It’s a sunny, but frosty 23 degrees Sunday afternoon here in Saratoga. The fireplace is on, the neighborhood kids are playing outdoors (they raise ’em tough up here), and I can hear the first sounds of football on TV in our living room. All is well, safe and peaceful for us… but it’s been a week of signs in all their splendor and severity. Hopeful heights and heartbreaking lows, and much to learn from all of them.
As I wrapped up last week, I felt ready to dive in to an admittedly self-serving presentation of my goals for the year as the focus of the Maven and Magpie blog in 2021. My intention: to burn brightly. And then, the week happened.
Hope is in the air
First, the joy and exhilaration of Wednesday’s Inauguration. For all the anxiety I felt in the lead up, and even through the vows and formalities as our new leaders sat so exposed on the steps of the Capitol, the day was magnificent. It was wonderful to see the blue skies, the flags, and the splendor of DC showing its best and most beautiful to the nation and the world. I loved Gaga’s glorious gown and rousing rendition of our National Anthem, I loved J. Lo’s over-the-top Chanel couture and her “let’s get loud” medley of feel good songs about our country. While I was much less impressed with Garth Brooks, I was utterly mesmerized and captivated by the absolutely extraordinary Amanda Gorman. Wow. What a gift for all of us to participate in the historic moment of her national debut and to receive her words, as a mantra to carry us through these challenging times.
I’ve written her poem by hand in my journal to help me absorb all the beauty in her words and I’ve decided to listen to her performance once a day for 30 days, like a tonic for a weary soul. (It surely can’t hurt.) I’d love to have you join me!
loss and Grief
Then, the blows of reality began to land. Three lives lost in my world, in rapid succession – from different chapters of my story – and all with the same, painfully poignant lesson: Tomorrow is Promised to No One.
While my blog is not the place to share the stories of each beloved individual, I feel the best way to honor them is to cherish each as a messenger for all of us. I am humbly and sorrowfully grateful for their role in making me feel the terrible un-fillable hole of loss that is left when someone is taken unfairly (to our human eyes), suddenly and seemingly too soon. The three losses I’ve experienced this week have pierced the walls of my cozy little cocoon, with a tiny sample of the painful reality faced by everyone who loved each of the 400,000 souls lost, so far, to a virus we knew nothing about one year ago today.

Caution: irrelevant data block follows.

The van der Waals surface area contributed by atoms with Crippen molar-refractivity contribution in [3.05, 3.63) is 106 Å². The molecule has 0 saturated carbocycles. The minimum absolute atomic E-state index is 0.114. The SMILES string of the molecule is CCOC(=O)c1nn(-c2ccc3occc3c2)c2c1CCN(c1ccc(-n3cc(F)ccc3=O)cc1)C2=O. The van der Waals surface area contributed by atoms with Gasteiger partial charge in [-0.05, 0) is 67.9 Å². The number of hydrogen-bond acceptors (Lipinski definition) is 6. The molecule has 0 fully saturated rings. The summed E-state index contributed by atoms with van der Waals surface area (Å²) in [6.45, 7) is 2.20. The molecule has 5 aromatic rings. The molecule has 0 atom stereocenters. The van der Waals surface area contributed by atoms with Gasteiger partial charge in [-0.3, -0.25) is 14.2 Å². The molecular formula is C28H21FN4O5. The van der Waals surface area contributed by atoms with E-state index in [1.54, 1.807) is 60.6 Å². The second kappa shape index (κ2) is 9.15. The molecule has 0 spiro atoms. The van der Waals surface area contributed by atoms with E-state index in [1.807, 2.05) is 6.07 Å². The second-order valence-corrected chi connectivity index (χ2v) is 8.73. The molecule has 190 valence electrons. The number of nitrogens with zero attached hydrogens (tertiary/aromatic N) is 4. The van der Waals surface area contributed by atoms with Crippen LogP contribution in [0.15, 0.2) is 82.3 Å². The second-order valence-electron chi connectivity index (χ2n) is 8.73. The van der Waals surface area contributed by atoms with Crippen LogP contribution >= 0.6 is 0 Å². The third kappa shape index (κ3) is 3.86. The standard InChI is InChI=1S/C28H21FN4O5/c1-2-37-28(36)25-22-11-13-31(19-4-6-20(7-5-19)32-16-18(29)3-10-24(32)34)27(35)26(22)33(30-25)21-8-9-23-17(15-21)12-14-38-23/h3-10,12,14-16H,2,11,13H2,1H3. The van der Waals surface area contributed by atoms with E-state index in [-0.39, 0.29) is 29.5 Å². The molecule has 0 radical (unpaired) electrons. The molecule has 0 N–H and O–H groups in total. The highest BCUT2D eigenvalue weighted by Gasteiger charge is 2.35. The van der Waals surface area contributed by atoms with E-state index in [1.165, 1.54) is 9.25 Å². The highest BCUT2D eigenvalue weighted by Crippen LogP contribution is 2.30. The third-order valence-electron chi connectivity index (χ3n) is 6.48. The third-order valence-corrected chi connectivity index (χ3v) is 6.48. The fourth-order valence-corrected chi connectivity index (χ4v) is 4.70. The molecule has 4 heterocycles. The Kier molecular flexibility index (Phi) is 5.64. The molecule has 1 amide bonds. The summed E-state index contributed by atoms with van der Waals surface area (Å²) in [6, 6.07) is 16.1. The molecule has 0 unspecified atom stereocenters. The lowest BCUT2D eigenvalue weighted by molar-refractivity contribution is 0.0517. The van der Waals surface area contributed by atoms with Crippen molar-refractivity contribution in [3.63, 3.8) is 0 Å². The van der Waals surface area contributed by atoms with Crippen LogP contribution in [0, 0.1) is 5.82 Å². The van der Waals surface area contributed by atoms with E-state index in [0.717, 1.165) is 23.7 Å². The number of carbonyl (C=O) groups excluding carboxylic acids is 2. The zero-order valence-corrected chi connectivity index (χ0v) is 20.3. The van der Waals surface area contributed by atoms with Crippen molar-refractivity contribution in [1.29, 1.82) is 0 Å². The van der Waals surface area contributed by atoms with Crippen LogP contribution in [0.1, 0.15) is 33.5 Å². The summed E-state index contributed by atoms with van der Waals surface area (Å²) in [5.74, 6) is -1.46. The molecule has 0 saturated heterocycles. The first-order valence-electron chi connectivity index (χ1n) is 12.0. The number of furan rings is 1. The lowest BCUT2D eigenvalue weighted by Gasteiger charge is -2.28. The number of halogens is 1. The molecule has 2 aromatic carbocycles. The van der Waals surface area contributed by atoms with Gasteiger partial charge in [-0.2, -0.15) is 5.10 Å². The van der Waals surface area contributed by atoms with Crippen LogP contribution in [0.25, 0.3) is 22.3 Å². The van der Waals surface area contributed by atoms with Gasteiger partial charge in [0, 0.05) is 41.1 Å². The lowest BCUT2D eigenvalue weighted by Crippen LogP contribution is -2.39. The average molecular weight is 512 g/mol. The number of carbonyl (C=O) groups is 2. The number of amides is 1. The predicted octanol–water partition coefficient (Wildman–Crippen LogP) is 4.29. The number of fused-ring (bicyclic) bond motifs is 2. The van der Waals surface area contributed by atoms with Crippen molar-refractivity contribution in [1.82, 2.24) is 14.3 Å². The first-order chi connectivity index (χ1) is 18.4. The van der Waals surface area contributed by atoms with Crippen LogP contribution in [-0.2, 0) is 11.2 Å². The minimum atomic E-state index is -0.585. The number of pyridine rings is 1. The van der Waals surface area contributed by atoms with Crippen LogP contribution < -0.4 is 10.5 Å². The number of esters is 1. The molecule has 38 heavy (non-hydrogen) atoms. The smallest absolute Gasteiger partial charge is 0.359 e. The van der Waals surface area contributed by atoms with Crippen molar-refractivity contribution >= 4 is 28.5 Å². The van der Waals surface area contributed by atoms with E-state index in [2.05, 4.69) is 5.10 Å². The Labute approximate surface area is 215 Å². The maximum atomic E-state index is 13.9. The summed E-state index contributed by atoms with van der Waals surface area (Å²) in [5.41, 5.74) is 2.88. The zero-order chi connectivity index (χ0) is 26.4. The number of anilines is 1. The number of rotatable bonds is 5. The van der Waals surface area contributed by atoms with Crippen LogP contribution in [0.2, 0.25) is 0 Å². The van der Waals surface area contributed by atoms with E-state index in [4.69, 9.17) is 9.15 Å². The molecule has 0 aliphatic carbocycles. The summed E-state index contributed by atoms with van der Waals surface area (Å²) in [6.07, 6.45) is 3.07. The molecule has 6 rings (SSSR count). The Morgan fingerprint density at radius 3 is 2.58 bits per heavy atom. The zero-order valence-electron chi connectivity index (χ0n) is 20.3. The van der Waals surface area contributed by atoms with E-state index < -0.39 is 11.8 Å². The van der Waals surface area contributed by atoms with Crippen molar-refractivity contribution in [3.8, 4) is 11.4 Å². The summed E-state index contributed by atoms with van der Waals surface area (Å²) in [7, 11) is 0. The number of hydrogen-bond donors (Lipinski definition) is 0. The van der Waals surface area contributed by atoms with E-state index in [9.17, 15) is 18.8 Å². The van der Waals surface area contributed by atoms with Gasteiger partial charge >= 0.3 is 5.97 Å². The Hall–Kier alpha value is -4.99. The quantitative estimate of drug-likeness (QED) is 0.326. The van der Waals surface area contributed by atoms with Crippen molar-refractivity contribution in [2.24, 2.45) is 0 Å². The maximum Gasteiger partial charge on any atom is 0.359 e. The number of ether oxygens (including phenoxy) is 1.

Each of these friends represented the very best of a “life well lived”. Theirs were lives that serve as inspiration for all of us. They truly and completely lived, in vibrant color and at full volume, until the last. Two of them, my peers from high school and from college respectively, were dealt the miserable hand of cancer diagnoses which they fought valiantly, although far too briefly. Their courage was their final gift to those who knew and loved them. The third, much older in years, but not in spirit, energy, passion or will to live each day fully and on his own terms – not bending to the expectations of someone “his age” in any way. Cruelly, for those left behind, this individual was gone with no warning and no chance to say goodbye – a peaceful escape from this earthly world, and a terrible shock to those whose future included so many plans with him at their center.
So, what to do with all of this? I am inclined to add my mourning of their passing and my awe in the way they lived each day to the kindling of my fire to “burn brightly” this year. It seems that the best way to celebrate all they were and all they demonstrated is to do great things as they would have done, given more time, and to remember them in so doing.
“To whom much is given, much is expected.”